Obviously, it's vital to protect energy production in crisis situations like the simulated heart attack in these experiments. But when you take the long view, what's of even greater significance is maintaining - or, if possible, restoring - the energy supply you have every day. Damage to mitochondria, and loss of mitochondrial function with age, is now believed by almost all investigators into the biology of aging to be central to the loss of function and resilience that we experience as "aging." 57, 70 , 71 , 72
When older people feel their get-up-and-go has got up and went, it's no illusion: it's a real loss of cellular bioenergetics, spread across the entire organism. And because ATP is required for essentially all cellular functions, this loss of energy impacts all aspects of life, from the shaping of vital enzymes to the repair of the thousands of injuries, great and small, that we suffer every day. We've already seen the effects of R(+)-Lipoic Acid in a crisis. How does it impact the quiet desperation and gradual loss of function - the quiet desperation - of aging?
Dr. Tory Hagen and his fellow researchers at the Molecular and Cell Biology department of UC Berkeley asked themselves just these questions - and decided to find out.
The Hagen team 73 first determined just how big a gap there was between young and old lab animals, so that they could later determine how much of a difference R(+)-Lipoic Acid would make in the old animals. As you'd expect, the old animals looked like they were running on empty, at all levels.
Down at the cellular level, the "depth" of older animals' mitochondrial "reservoirs" was less than half (40%) of what it was in young animals. As a result, their mitochondrial production of ATP (which can be measured using cellular oxygen consumption) was also about half (58.5%) of what it was in youths. And, as you'd expect by now, the old animals' mitochondria had become very polluting sources of energy for the cell: for every unit of ATP produced, old animals were producing nearly twice as many free radicals as young animals did.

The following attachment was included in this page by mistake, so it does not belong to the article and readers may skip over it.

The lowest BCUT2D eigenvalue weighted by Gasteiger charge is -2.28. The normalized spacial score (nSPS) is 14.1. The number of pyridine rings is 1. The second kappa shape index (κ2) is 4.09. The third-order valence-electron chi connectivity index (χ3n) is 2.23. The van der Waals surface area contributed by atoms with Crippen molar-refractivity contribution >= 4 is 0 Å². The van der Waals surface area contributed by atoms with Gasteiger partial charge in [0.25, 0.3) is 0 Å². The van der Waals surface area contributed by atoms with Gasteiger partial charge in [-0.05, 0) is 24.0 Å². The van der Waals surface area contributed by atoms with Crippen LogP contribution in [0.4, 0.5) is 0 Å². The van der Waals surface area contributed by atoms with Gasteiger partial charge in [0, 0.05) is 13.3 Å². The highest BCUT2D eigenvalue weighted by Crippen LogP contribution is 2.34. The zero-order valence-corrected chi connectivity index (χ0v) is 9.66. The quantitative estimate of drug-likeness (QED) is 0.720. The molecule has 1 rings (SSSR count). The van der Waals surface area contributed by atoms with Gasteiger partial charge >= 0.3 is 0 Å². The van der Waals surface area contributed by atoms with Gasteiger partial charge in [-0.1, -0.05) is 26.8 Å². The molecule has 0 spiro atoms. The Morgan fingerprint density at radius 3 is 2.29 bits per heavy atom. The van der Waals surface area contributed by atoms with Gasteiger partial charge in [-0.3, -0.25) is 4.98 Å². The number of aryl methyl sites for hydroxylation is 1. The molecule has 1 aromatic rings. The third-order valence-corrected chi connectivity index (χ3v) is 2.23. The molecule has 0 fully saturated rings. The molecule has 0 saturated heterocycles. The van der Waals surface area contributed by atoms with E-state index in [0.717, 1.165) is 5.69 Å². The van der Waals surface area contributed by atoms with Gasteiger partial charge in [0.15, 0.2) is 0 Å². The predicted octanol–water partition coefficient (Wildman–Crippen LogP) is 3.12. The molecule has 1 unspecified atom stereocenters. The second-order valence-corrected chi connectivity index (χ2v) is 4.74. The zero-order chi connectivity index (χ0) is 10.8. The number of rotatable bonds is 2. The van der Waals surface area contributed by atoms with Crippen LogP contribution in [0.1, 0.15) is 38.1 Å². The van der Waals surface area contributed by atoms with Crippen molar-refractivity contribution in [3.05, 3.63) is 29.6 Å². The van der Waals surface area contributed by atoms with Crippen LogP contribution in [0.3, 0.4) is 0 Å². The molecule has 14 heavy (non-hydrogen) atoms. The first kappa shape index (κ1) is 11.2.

The increase in free radical production exacted a serious toll on the overall antioxidant defense system of old animals, lowering their levels of reduced glutathione by nearly a quarter (23%) and slashing their vitamin C levels in half. You can't solve the problem just by supplementing with more vitamin C and glutathione precursors like n-acetylcysteine (NAC), by the way: Dr. Hagen and his research team have indicated that the evidence suggests that the ability of the cell to both take in 74, 77 and effectively recycle 75 vitamin C (which happens using enzymes in the mitochondria 76 ) and glutathione precursors, 77 is weakened with age.
As a result of the increased production of - and relative defenselessness against - free radicals, the membranes of old animals' cells were literally turning rancid, as measured by levels of malondialdehyde (MDA), a chemical marker of lipid peroxidation. MDA levels were five times higher in old animals' cells, as compared to young ones. In later work, 74 Hagen's team showed that free radical damage in the DNA of old animals' hearts was also considerably higher, being almost exactly double what's seen in young animals.